Unraveling The Puzzle That Is The Valley Beyond Of Westworld

Photo: Courtesy of HBO.
In the first season of Westworld, you couldn’t go five minutes without hearing an obscure reference to a maze. This season, in order to keep Westworld reddit threads fresh and active, the buzzword has morphed into something called “the Valley Beyond.”
So, what is the Valley Beyond? It’s a place called Glory. It’s a weapon. It’s the site of redemption. It’s the Man in Black’s biggest mistake. And according to Dolores (Evan Rachel Wood), it’s the only chance the hosts have to win the upcoming fight against Delos’ pacifying forces.
The Valley Beyond has been mentioned multiple times in the first two episodes of Westworld's second season. The first reference to this geographic/metaphysical/mysterious location comes at the start of the season premiere, when Karl Strand (Gustaf Skarsgard), Bernard (Jeffrey Wright), and Delos employees extract the memories of a deceased American Indian host. “Not all of us deserve to make it to the Valley Beyond,” Dolores says, before killing him. In a subsequent flashback, we see Bernard cowering in a barn with Charlotte Hale (Tessa Thompson) and hosts. A host stable boy, clearly not reading the tense mood in the barn, offers his services to the group. "You folks aiming to saddle up, ride for the green pastures of the Valley Beyond?" he asks. Instead, the guests kill the stable boy.
Dolores and the stable boy’s comments seem to indicate that the Valley Beyond is a tangible location. But, as we learn in the final moments of "Reunion," that’s not quite right.
The big “reveal” about the Valley Beyond comes at the end of “Reunion,” when Teddy (James Marsden) and Dolores stare off onto a settlement down below. They’re gathering an army to head to Glory. “Glory. Valley Beyond. Everyone’s got a different name for it, and they’re all bound for the same destination,” Teddy says.
Dolores has a more concrete understanding of what the Valley Beyond actually is. “Doesn’t matter what you call it. I know what we’re going to find there. An old friend was foolish enough to show me, long ago,” Dolores says. “And it’s not a place. It’s a weapon. And I’m going to use it to destroy them” — them being the guests and creators of Westworld.
Dolores’ obscure statement would have been left a complete mystery, had “Reunion” not also included information about William’s (Jimmi Simpson) role in creating Westworld – and forging the premise upon which Westworld was built. Jimmi spends the episode convincing James Delos (Peter Mullan), the founder of Delos, that Westworld isn’t just a theme park – it’s a business opportunity. Delos could study the behavior of park visitors in a closed environment, and acquire their DNA (a practice we see in the secret lab of the season 2 premiere).
Later in his timeline, William, feeling very proud of himself, brags about his creation to Dolores. He brings her to a place that’s clearly under construction — either the beginning of Westworld, or the creation of the Valley Beyond. Here, William gives away his secret: Westworld is a place built upon exploiting humans, just as it’s built upon exploiting hosts. William is the old friend that Dolores mentions to Teddy.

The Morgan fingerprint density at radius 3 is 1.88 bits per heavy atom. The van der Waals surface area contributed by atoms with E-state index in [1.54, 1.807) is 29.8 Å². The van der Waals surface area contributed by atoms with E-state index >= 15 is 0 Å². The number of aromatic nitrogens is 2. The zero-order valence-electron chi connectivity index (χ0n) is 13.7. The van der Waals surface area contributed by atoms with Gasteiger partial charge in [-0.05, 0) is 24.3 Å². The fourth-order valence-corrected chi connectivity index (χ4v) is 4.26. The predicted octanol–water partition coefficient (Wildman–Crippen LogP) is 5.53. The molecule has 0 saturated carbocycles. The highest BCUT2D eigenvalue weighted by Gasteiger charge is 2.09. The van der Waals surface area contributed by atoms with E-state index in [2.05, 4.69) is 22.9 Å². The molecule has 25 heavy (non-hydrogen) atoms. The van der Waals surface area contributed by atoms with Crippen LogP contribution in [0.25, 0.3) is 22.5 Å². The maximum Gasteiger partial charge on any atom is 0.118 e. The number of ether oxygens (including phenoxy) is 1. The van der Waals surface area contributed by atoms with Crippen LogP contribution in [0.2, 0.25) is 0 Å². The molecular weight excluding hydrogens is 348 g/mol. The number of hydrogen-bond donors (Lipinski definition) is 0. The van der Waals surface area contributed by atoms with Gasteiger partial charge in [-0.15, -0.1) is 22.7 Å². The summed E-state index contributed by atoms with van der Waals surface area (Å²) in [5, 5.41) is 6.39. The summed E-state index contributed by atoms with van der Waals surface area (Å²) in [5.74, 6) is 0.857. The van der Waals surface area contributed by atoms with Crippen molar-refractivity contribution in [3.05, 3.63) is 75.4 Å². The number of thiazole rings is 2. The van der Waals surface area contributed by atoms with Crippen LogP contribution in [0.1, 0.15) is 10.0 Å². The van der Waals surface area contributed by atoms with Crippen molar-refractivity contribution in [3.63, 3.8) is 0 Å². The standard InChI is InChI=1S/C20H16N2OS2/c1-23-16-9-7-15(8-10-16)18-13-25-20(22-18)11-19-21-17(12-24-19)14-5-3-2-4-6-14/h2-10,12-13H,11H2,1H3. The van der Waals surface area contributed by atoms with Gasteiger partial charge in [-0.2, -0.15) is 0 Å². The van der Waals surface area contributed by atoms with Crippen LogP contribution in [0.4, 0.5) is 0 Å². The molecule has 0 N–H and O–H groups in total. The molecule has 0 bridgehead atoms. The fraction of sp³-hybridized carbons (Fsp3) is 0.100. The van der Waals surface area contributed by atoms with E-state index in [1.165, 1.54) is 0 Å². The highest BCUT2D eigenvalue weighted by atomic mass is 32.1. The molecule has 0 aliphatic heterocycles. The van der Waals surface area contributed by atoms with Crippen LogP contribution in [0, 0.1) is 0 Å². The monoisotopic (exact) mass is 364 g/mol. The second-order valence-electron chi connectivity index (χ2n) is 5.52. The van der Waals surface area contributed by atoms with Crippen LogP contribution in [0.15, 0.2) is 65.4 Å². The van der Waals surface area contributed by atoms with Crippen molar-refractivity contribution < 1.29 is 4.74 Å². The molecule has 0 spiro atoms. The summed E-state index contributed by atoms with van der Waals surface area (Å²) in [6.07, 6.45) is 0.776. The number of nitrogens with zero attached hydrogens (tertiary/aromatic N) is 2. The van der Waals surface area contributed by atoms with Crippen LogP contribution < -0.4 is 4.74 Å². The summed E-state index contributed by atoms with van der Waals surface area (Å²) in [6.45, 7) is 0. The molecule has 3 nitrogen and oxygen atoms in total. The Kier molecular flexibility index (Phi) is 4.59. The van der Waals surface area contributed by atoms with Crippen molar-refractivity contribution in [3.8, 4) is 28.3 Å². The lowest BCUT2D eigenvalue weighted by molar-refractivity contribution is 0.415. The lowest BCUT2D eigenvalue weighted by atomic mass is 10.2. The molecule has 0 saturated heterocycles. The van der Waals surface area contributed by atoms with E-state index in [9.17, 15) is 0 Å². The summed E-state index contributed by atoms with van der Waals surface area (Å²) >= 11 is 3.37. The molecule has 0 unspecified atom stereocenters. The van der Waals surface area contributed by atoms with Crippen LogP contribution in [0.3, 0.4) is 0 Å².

As it turns out, The Man in Black is headed to the Valley Beyond as well. Only when the Man in Black talks about the Valley Beyond in “Reunion,” he refers to it as his “greatest mistake.” We can extrapolate that his “greatest mistake” is harvesting data — because now, that data is susceptible if it gets in the hands of the wrong people (like Dolores).
To think: If Dolores reaches the Valley Beyond, that site where guests’ data is held, she’ll access recorded proof of their heinous actions. Remember, the guests of Westworld spent $35,000 a day to visit the parks — they're a privileged elite. Should Dolores reach the Valley Beyond, she’ll have enormous power over society's power players. This could be revolutionary and disastrous.
Finally, since every term in Westworld has a deeper meaning, we would be remiss to conclude without a deep dive into the phrase “the Valley Beyond.” Aside from sounding like a euphemism for death, the Valley Beyond could also be a reference to the book St. Nicholas and the Valley Beyond by Ellen Kushner and Richard W. Burhans.
Unsurprisingly, the premise of this lavishly illustrated book is eerily similar to the premise of Westworld. In the story, an orphan named Nicholas is lured into a magic valley populated by artisans and toy makers. He immediately transforms into a grown man, and forgets his past identity. He and the rest of the villagers aren’t aware there’s a world beyond the valley. The inhabitants are happy, because they have no idea they’re being exploited for material gain. But like Dolores and the other hosts, Nicholas has strange dreams where remnants of his past surface.
Then, Nick finds a riddle that can awaken him, and lead him back to the truth. Nick is desperate to solve the riddle, and get to a place he can only vaguely recall. On his journey toward self discovery, Nick is guided by a boy called Wolf — note that a wolf also appears in the season premiere of Westworld.
Given the obvious parallels between Westworld and St. Nicholas and the Valley Beyond, we can conclude that Dolores’ end goal isn’t just to get revenge on the humans. It’s to wake up the hosts.
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